Electronic Medical Records – Why Do They Matter to Patients?

Electronic Medical Records – better known as ‘EMRs’ – are the talk of the medical record-keeping industry these days.

But they also matter to patients – a great deal, it turns out.

EMRs are, in fact, what they sound like – personal medical records, stored electronically. Remember HIPAA, the healthcare legislation passed years ago? One of the things HIPAA regulated was the sharing of personal health information, subjecting it to heightened security to protect patient privacy. The healthcare world has turned into an online world and electronic medical records are becoming widespread. While online records have raised the need to ensure patient privacy is protected, there are also a number of distinct advantages for patients.

EMRs, (also referred to as EHR – Electronic Health Records) are easily and quickly aggregated, and have been shown to make doctors more efficient. Among the benefits of EMRs:

1. Patient medical records are easily accessible

All of your medical history is stored electronically and can be accessed immediately to diagnose and treat patients. During emergency care – where access to a patient’s blood type, allergies, current medications and other personal health information is critical to treatment – easily accessible information is incredibly valuable to not only a patient but also the healthcare practitioner.

2. Reduction in medical errors

Illegible or incomplete records have lead to medical errors in diagnosing and treating patients, causing serious injury or death. Over the last twenty years, the shift to standardized forms has reduced the number of mistakes. Accurate electronic records improve and strengthen the healthcare system even further.

3. Permanency of Records

Major disasters over the last ten years – Hurricane Katrina amongst them – have resulted in the accidental destruction of many patients’ medical records. Electronic records are far less likely to damaged or destroyed in an accident, and they can help alleviate additional problems that arise from inadequate record handling when patients switch doctors. With most EMR systems backing up in different geographical parts of the country, records are more secure.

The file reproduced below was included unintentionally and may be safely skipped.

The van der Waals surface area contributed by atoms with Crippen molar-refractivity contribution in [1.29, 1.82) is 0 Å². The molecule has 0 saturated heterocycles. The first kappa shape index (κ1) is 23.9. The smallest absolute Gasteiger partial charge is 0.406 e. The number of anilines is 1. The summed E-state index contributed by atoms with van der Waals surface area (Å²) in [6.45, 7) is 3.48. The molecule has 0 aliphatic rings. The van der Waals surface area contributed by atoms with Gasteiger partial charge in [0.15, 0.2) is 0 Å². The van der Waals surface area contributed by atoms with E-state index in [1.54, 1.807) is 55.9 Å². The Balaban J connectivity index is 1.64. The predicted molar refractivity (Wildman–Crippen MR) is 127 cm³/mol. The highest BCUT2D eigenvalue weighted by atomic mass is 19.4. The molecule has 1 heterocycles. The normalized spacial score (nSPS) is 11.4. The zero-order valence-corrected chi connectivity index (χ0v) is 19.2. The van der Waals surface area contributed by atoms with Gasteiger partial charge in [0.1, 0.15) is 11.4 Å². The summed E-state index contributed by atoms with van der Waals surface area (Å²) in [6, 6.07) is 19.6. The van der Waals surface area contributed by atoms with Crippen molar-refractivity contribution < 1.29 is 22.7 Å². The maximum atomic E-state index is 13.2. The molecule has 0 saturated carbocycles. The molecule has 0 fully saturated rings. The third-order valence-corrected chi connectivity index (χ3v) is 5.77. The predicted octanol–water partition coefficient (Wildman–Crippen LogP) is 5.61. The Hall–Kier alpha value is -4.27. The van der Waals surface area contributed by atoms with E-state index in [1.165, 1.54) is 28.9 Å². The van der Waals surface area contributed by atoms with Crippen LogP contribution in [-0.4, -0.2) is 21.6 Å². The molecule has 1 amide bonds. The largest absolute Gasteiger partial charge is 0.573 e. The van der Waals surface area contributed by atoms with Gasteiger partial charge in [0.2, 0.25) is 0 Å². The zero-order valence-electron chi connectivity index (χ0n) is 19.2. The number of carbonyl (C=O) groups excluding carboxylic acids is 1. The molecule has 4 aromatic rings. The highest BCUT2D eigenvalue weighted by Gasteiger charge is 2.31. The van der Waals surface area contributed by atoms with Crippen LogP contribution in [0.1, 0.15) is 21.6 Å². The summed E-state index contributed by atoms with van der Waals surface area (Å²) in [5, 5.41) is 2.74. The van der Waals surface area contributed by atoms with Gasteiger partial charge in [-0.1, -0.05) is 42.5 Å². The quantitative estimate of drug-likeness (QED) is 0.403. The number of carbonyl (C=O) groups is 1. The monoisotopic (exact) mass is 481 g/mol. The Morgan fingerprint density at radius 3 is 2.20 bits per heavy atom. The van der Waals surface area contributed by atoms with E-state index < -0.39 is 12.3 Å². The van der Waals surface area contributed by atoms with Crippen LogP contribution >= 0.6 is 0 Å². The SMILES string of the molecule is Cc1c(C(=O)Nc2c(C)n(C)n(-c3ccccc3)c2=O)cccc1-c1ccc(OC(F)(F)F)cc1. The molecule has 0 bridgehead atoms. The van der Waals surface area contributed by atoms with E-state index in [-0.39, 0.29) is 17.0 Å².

Though there are certain significant benefits to EMRs, they also face some challenges. They are time consuming and expensive to implement, and smaller doctor’s offices with fewer staff are reluctant to commit to implementing an EMR system. Loading ten of thousands of pages of records into electronic format is not a simple task. Though the cost of storing electronic data is lower, EMR systems are expensive, require training, and require a significant investment of time to get up and running.

Another major challenge facing the widespread use of EMR revolves around the technology. There are a number of systems out there, and few of them can talk to one another. With multiple standards and little – if any – compatibility between systems – doctor’s offices (as well as other healthcare industry organizations and companies) have been reluctant to commit to any one system. No one wants to invest in a system that may become obsolete, so many doctor’s offices and companies are opting to wait until a dominant national standard emerges.

Last – but certainly not least – are the security and privacy issues that come with online access. While legislation such as HIPAA has helped secure patient records, the risks can be higher with EMRs. There will be countless insurance companies, medical workers, medical billing companies and others with partial access (at least) to patient records. The issue is serious enough that many privacy-rights groups and doctors have expressed deep concerns.

But EMRs are the future of patient health records and everyone should check with their healthcare providers to ensure that any records they have – either paper or electronic are accurate.

Source by Brent Nickischer

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